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How to enter the 2015 SA Arts Journalist of the Year Awards

Published on 6 August 2015

[fusion_builder_container hundred_percent=”yes” overflow=”visible”][fusion_builder_row][fusion_builder_column type=”1_1″ background_position=”left top” background_color=”” border_size=”” border_color=”” border_style=”solid” spacing=”yes” background_image=”” background_repeat=”no-repeat” padding=”” margin_top=”0px” margin_bottom=”0px” class=”” id=”” animation_type=”” animation_speed=”0.3″ animation_direction=”left” hide_on_mobile=”no” center_content=”no” min_height=”none”][NEWS] Are you an arts writer, broadcaster or photographer in traditional media or publishing online? Then it’s time to get your portfolio together because the National Arts Festival (NAF) and Business and Arts South Africa (Basa) are calling for entries for the third annual 2015 South African Arts Journalist of the Year Awards (SAAJAs).

“We’re looking for journalists who help spark and shape conversations around the arts, whose passion for the arts is palpable in their work, and whose journalism is deeply rooted in the ethics of their profession,” says National Arts Festival CEO Tony Lankester.

Journalists – or their editors – may submit as entries portfolios of work or individual items published between 1 January 2014 and 31 July 2015. Competition content categories span news, feature and review work, published in either written, visual, multimedia or audio formats.

Cash prizes

“We’d like to encourage all journalists to give some thought to entering,” Basa CEO Michelle Constant says. “Apart from some very attractive cash prizes, winners will also have the satisfaction of enhanced peer-recognition for their work and the platform on which they publish. The awards are a great career and brand-builder.”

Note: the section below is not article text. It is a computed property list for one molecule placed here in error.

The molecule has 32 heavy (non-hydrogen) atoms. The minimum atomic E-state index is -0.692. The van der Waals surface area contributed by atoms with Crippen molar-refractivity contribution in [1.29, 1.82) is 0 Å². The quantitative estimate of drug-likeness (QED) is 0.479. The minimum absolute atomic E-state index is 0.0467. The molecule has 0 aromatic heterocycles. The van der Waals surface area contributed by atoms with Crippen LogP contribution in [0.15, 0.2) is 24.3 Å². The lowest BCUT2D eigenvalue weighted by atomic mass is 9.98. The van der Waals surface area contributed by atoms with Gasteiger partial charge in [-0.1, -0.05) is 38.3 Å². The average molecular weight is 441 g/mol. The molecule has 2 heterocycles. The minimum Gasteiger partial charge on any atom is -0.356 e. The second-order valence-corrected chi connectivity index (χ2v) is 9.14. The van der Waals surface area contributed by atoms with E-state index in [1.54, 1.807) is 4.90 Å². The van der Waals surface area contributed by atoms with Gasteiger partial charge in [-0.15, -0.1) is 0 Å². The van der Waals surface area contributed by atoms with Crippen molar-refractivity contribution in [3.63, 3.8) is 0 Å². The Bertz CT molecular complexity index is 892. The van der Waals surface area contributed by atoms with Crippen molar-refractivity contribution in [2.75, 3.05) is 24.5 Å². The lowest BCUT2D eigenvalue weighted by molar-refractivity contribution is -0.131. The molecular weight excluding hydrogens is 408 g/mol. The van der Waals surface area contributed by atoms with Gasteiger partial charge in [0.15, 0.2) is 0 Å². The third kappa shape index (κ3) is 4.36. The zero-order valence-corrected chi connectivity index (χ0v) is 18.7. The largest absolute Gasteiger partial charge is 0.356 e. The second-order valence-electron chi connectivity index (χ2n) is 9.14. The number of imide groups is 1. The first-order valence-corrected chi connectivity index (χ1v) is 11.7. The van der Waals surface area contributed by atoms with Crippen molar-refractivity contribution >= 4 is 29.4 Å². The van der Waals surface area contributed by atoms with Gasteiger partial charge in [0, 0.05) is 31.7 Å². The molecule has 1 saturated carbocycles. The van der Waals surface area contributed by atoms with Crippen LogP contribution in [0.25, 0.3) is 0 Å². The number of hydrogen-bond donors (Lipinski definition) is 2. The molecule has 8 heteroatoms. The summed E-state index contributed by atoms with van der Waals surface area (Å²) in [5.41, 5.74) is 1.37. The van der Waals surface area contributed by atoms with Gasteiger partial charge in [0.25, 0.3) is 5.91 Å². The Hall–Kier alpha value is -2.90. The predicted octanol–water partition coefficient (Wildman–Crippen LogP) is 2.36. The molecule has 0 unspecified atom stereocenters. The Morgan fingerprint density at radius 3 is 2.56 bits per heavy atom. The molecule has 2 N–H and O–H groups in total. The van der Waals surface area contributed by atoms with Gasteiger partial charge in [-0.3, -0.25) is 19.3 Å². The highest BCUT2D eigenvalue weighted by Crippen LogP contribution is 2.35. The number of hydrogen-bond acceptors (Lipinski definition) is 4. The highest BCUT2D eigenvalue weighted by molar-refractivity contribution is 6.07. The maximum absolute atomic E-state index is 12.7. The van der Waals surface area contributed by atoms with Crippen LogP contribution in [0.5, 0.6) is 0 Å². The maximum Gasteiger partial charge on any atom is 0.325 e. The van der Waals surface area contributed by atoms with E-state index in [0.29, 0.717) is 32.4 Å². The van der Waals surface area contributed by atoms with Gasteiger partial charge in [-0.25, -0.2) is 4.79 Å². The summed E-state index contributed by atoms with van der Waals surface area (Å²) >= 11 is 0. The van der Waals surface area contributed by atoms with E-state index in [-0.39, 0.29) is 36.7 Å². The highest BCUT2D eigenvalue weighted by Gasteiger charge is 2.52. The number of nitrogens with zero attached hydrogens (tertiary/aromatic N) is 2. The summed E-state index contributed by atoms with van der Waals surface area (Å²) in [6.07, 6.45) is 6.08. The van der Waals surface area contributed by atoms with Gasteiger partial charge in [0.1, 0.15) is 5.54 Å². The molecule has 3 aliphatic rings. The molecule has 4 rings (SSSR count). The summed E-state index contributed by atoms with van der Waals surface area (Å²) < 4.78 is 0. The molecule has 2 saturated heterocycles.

Journalists can nominate themselves, but it’s also open to editors, colleagues or readers to nominate an arts writer they admire, and for arts publications to enter their brand.

“We’re not looking for praise singers,” Lankester says. “We’re looking for those journalists who offer insightful, well-researched and mature commentary on the industry, and who keep our artists, their work and the cultural industries in the spotlight in our country’s media.”

Digital media

The SAAJAs are putting a special emphasis on digital media this year, revising categories to place journalists active in social media and on the internet on a par with those working in traditional media.

“Just about every publication in the country puts pressure on the amount of print space allocated to the arts,” says judging panel convener Gwen Ansell. “So writers – and especially young writers – are turning to the internet to publish their work either in emerging online titles or on self-managed blogs. Because the array of platforms and publishing options open to arts journalists is changing, the way we structure the awards needed to change too.”